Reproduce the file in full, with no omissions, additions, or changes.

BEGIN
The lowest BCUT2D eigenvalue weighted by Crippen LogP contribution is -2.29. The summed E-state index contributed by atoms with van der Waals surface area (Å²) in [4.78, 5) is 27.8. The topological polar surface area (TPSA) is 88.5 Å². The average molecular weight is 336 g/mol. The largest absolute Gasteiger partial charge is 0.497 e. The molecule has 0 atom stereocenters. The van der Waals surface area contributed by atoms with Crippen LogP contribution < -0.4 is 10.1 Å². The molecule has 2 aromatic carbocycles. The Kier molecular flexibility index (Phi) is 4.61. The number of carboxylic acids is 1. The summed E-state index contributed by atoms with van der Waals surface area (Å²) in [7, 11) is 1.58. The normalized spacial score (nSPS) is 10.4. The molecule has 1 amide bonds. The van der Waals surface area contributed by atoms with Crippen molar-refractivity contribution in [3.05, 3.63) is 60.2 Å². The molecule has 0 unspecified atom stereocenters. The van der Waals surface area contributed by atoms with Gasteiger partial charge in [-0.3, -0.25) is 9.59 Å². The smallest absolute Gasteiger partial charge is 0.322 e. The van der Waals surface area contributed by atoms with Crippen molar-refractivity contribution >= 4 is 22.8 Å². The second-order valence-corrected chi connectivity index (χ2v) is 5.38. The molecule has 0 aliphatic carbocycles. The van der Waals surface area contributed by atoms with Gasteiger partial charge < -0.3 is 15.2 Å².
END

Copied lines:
The lowest BCUT2D eigenvalue weighted by Crippen LogP contribution is -2.29. The summed E-state index contributed by atoms with van der Waals surface area (Å²) in [4.78, 5) is 27.8. The topological polar surface area (TPSA) is 88.5 Å². The average molecular weight is 336 g/mol. The largest absolute Gasteiger partial charge is 0.497 e. The molecule has 0 atom stereocenters. The van der Waals surface area contributed by atoms with Crippen LogP contribution < -0.4 is 10.1 Å². The molecule has 2 aromatic carbocycles. The Kier molecular flexibility index (Phi) is 4.61. The number of carboxylic acids is 1. The summed E-state index contributed by atoms with van der Waals surface area (Å²) in [7, 11) is 1.58. The normalized spacial score (nSPS) is 10.4. The molecule has 1 amide bonds. The van der Waals surface area contributed by atoms with Crippen molar-refractivity contribution in [3.05, 3.63) is 60.2 Å². The molecule has 0 unspecified atom stereocenters. The van der Waals surface area contributed by atoms with Gasteiger partial charge in [-0.3, -0.25) is 9.59 Å². The smallest absolute Gasteiger partial charge is 0.322 e. The van der Waals surface area contributed by atoms with Crippen molar-refractivity contribution >= 4 is 22.8 Å². The second-order valence-corrected chi connectivity index (χ2v) is 5.38. The molecule has 0 aliphatic carbocycles. The van der Waals surface area contributed by atoms with Gasteiger partial charge < -0.3 is 15.2 Å².